Distilling Texas History - Wine & Spirits Magazine

Distilling Texas History

When Andrew Braunberg moved to Austin in 2012, he began a deep dive into the history of Texas whiskey. Leaving a career in tech to eventually launch the Still Austin Whiskey Company in 2017, he researched the whiskeys made before Prohibition so he could recreate those styles, a journey of discovery he chronicles in his new book.

It starts in 1680 with the Pueblo people’s revolt against Spanish Governor Antonio de Otermín in Santa Fe, resulting in the retreat of Otermín and his men to what is today El Paso, Texas. They settled the Misión de Corpus Christi de San Antonio de la Ysleta del Sur—the site of the first distillery in the area. Braunberg takes readers through the centuries to Repeal, augmenting his tale with photos, maps and newspaper clippings.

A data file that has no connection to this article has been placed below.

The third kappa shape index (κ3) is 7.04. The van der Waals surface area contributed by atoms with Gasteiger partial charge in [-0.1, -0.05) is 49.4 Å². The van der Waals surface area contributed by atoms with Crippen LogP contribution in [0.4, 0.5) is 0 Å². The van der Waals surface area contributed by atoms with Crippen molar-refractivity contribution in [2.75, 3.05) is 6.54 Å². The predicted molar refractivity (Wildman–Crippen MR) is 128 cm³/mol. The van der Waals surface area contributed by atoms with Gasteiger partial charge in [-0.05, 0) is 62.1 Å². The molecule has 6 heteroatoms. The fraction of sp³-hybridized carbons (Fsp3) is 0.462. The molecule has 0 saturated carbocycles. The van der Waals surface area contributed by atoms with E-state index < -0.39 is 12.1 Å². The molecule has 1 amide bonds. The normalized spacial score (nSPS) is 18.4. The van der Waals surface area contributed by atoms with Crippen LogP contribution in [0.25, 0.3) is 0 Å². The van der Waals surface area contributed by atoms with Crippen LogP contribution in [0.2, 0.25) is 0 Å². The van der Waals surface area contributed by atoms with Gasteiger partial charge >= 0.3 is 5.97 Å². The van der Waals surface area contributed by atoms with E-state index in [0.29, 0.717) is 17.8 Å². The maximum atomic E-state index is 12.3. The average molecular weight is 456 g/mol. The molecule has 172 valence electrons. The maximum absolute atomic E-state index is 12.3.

This is a history lover’s book filled with stories—like distiller John Laws’s day in court, when he got away with the murder of an employee who had been stealing his whiskey. As for the modern scope of Texas whiskey, Braunberg leaves it to the reader to make their own discoveries.

Fires, Floods, Explosions and Bloodshed: A History of Texas Whiskey, by Andrew Braunberg (140 pages, Statehouse Press, ©2023, $16.95)

Based in Los Angeles, California, Alissa Bica is the Spirits Editor and Critic at Wine & Spirits. She is also a Certified Sommelier and co-runs the home wine tasting company, Côte Brune and Blonde. In any rare moments of free time, she writes about obscure grape varieties in the blog Off the Beaten Wine Path.

This story appears in the print issue of Summer 2023.
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